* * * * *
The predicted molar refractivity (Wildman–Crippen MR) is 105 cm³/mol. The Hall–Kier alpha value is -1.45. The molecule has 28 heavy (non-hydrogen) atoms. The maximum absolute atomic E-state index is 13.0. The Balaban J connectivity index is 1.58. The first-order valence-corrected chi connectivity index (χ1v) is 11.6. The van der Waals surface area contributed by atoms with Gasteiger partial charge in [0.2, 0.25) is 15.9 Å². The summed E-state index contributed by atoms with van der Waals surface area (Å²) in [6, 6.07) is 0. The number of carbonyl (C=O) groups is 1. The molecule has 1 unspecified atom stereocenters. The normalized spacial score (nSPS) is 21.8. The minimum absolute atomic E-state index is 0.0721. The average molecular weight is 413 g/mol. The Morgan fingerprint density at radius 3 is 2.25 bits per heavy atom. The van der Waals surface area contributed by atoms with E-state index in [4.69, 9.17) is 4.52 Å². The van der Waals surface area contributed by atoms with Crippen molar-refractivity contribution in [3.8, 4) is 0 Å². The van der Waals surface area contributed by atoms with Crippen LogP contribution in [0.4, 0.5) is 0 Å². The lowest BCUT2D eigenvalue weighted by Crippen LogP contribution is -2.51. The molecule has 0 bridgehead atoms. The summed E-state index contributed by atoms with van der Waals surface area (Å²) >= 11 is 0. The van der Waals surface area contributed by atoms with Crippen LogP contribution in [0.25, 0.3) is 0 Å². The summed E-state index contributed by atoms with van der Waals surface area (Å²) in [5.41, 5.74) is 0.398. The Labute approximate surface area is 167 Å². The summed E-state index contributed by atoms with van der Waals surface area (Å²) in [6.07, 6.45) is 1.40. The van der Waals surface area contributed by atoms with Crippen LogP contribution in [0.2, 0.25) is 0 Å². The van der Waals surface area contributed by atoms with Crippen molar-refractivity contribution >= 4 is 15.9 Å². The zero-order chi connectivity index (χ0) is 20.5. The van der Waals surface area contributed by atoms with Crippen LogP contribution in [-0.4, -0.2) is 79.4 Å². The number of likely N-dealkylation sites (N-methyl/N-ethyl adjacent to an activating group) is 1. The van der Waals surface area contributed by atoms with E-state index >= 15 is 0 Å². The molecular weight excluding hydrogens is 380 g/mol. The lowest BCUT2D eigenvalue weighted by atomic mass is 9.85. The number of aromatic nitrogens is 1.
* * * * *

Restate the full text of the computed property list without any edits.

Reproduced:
The predicted molar refractivity (Wildman–Crippen MR) is 105 cm³/mol. The Hall–Kier alpha value is -1.45. The molecule has 28 heavy (non-hydrogen) atoms. The maximum absolute atomic E-state index is 13.0. The Balaban J connectivity index is 1.58. The first-order valence-corrected chi connectivity index (χ1v) is 11.6. The van der Waals surface area contributed by atoms with Gasteiger partial charge in [0.2, 0.25) is 15.9 Å². The summed E-state index contributed by atoms with van der Waals surface area (Å²) in [6, 6.07) is 0. The number of carbonyl (C=O) groups is 1. The molecule has 1 unspecified atom stereocenters. The normalized spacial score (nSPS) is 21.8. The minimum absolute atomic E-state index is 0.0721. The average molecular weight is 413 g/mol. The Morgan fingerprint density at radius 3 is 2.25 bits per heavy atom. The van der Waals surface area contributed by atoms with E-state index in [4.69, 9.17) is 4.52 Å². The van der Waals surface area contributed by atoms with Crippen molar-refractivity contribution in [3.8, 4) is 0 Å². The van der Waals surface area contributed by atoms with Crippen LogP contribution in [0.4, 0.5) is 0 Å². The lowest BCUT2D eigenvalue weighted by Crippen LogP contribution is -2.51. The molecule has 0 bridgehead atoms. The summed E-state index contributed by atoms with van der Waals surface area (Å²) >= 11 is 0. The van der Waals surface area contributed by atoms with Crippen LogP contribution in [0.25, 0.3) is 0 Å². The summed E-state index contributed by atoms with van der Waals surface area (Å²) in [5.41, 5.74) is 0.398. The Labute approximate surface area is 167 Å². The summed E-state index contributed by atoms with van der Waals surface area (Å²) in [6.07, 6.45) is 1.40. The van der Waals surface area contributed by atoms with Crippen LogP contribution in [0.2, 0.25) is 0 Å². The van der Waals surface area contributed by atoms with Crippen molar-refractivity contribution >= 4 is 15.9 Å². The zero-order chi connectivity index (χ0) is 20.5. The van der Waals surface area contributed by atoms with Crippen LogP contribution in [-0.4, -0.2) is 79.4 Å². The number of likely N-dealkylation sites (N-methyl/N-ethyl adjacent to an activating group) is 1. The van der Waals surface area contributed by atoms with E-state index >= 15 is 0 Å². The molecular weight excluding hydrogens is 380 g/mol. The lowest BCUT2D eigenvalue weighted by atomic mass is 9.85. The number of aromatic nitrogens is 1.